What you can do with the GS108Ts is to set up tagged VLANs.  That allows you to take two different ports from the RG into one GS108T, run one cable from that GS108T to another GS108T in a different room  and then be able to distribute it to different ports in the far room based on which port it came in to the first GS108T.  This is known as VLAN with tagging (the T in the GS108T stands for tagging).

 

This would be necessary if you wanted to connect a Wireless Router or Access Point for network traffic in one of your remote rooms.  Absent that, mixing IPTV and network traffic is normally relatively harmless.

 

*The views and opinions expressed on this forum are purely my own. Any product claim, statistic, quote, or other representation about a product or service should be verified with the manufacturer, provider, or party.

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Jun 5, 2014 1:12:26 PM
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Thanks JefferMC, I appreciate it.

 

 

While I'm on here acquring knowledge....why it is necessary to use VLANs for adding additional wireless routers? How is this different from adding a wired router? (I'm a mechanical engineer by degree...I just like all of this sparky stuff :smileytongue:)

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Jun 5, 2014 1:39:15 PM
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In the downstairs family room I don't think you need a switch. The Ethernet cable from the RG will connect to the STB and the TV will connect to the TV via HDMI/component cables. The same for the upstairs media room. But the Xbox would plug into the switch.

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Jun 5, 2014 2:09:33 PM
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That might be true, but I'd prewire wired ethernet for netflix in which case I would need the switch I believe. Both TV's support a wifi dongle, but the one samsung dongle I had broke about a year ago.

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Jun 5, 2014 5:39:44 PM
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BeanyMan wrote:

That might be true, but I'd prewire wired ethernet for netflix in which case I would need the switch I believe. Both TV's support a wifi dongle, but the one samsung dongle I had broke about a year ago.


I think that would work. If you were accessing netflx through another device you wouldn't be getting any TV data going through the switch and overloading the switch. Similar to what I did when our STB was connected by coax. I connected an apple TV to the ethernet port on the STB and it acted like a switch.

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Jun 5, 2014 6:10:14 PM
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Sorry I meant to say there that "but I'd prefer wired ethernet for netflix...." I only have one ethernet jack in each room.

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Jun 5, 2014 7:20:20 PM
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ACE - Master

BeanyMan wrote:

Thanks JefferMC, I appreciate it.

 

 

While I'm on here acquring knowledge....why it is necessary to use VLANs for adding additional wireless routers? How is this different from adding a wired router? (I'm a mechanical engineer by degree...I just like all of this sparky stuff :smileytongue:)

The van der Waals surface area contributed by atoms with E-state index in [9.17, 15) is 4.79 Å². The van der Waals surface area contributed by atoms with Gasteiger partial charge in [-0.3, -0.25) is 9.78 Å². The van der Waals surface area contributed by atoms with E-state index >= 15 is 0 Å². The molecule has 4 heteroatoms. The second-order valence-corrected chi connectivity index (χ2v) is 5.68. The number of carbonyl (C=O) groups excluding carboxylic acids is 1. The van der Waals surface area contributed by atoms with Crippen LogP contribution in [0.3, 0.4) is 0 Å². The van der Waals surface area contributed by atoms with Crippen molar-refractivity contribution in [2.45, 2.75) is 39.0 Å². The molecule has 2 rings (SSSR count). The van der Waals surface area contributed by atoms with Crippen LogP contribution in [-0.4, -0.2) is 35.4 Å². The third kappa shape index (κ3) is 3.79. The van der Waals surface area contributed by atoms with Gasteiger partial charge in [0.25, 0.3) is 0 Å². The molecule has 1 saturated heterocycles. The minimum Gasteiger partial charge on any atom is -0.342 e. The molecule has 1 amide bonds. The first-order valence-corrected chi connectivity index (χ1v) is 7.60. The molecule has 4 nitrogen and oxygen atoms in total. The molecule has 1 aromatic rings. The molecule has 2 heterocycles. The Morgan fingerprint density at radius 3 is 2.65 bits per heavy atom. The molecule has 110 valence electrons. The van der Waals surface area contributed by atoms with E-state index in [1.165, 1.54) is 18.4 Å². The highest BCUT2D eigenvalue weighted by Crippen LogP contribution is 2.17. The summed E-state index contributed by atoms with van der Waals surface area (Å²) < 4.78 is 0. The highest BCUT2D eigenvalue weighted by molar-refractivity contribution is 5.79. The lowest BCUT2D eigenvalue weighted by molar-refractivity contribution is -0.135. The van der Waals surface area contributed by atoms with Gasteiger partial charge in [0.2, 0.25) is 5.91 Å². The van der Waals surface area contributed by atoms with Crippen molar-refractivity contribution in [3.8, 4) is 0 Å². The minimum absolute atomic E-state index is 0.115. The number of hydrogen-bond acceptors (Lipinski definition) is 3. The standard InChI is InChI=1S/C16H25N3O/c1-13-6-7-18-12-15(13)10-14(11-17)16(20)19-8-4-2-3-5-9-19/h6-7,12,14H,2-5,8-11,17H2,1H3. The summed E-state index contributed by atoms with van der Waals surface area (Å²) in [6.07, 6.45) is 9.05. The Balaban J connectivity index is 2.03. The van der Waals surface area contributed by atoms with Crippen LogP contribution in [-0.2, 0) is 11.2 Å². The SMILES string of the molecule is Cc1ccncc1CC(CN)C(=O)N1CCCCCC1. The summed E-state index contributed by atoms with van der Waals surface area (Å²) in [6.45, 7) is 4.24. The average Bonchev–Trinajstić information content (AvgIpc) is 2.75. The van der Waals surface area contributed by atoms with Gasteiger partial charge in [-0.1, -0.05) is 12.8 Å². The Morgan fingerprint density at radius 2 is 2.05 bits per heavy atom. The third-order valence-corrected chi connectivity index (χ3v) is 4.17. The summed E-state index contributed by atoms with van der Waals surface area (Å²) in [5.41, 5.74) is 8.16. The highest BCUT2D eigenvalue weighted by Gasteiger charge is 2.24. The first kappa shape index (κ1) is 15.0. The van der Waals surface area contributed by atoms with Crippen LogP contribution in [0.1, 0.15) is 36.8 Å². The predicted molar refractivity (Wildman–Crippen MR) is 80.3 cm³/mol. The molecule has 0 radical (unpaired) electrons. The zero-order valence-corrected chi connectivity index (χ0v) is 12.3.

The reason is that most consumer grade wireless equipment gets all flumoxed when it sees the multicast traffic: (1) They don't support IGMP v3, so they can't partipate in the conversations between the STBs, the RG and the VRAD when they set up the multicast IPTV streams, so (2) They just treat the multicast traffic as broadcast traffic.  And since there's no way to handle error retry, they slow the wireless data rate waaaaay down to make sure that it all gets received.  So it brings your whole network to a crawl anytime an STB that's on the same LAN segment from the RG gets turned on and starts watching a channel.

 

Using the VLAN to keep the wireless router on a different virtual LAN from the STB avoids this issue, because the IPTV multicast traffic won't ever go out an RG port where there is no STB requesting it.

 

If you don't understand what multicast IP traffic is, and how it's used in U-verse IPTV, I'll cover that in a later post.  Just ask.

 

 

*The views and opinions expressed on this forum are purely my own. Any product claim, statistic, quote, or other representation about a product or service should be verified with the manufacturer, provider, or party.

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Jun 5, 2014 8:18:46 PM
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Thanks, JefferMC. Yes, I would like a further explaination if you don't mind (you can send a PM if you want).

 

Also - would I gain or lose anything if I removed the switch upstairs in the closet and just used the extra ethernet ports on the RG to go to the other rooms?

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Jun 6, 2014 8:31:17 AM
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ACE - Master

Nope.  As long as you have enough ports on the RG.

 

U-verse (which is an implementation of Mediaroom, built by Microsoft but recently sold to Ericsson) primarily uses multicast distribution.  AT&T sends out from a single national VHO a multicast stream for each channel.  Each channel has a unique IP address to which that data is sent (as opposed to a normal unique host address in standard, unicast, addressing).  At the local VHO (apparently one for each TMA), the local channels, regional sports feeds, etc. are sent alongside the national VHO traffic out to the COs.  The COs then forward them out to the VRAD, and from there they can get to your home.

 

Which you first tune to a channel, the receiver immediately asks for and gets a unicast (i.e. only to its unique address) stream of channel data and that's what is used to start showing the picture.  Basically at the same time, IGMPv3 negotiation begins where the receiver tells the RG that needs to subscribe to the multicast address for that channel.  That gets relayed up the line to the VRAD or CO, which causes that multicast stream to be sent into your home.  The RG only sends the multicast traffic to the port(s) that requested. Once the receiver gets the mulitcast stream, it matches up the packet numbers its been using on the unicast stream and shifts over to the multicast stream for display.  The unicast stream ends after about 10 seconds.

 

Once you tune away from the channel, another IGMPv3 conversation gets the multicast feed turned off for that multicast address.

 

Note that mulitple receivers in your home can all read the same multicast stream at the same time.  This is exploited by the DVR such that it can buffer what is being watched on an STB, allowing for Whole Home DVR features on live TV at any STB, but also allows you to watch the same program on two STBs without requiring two of your limited streams.

 

 

*The views and opinions expressed on this forum are purely my own. Any product claim, statistic, quote, or other representation about a product or service should be verified with the manufacturer, provider, or party.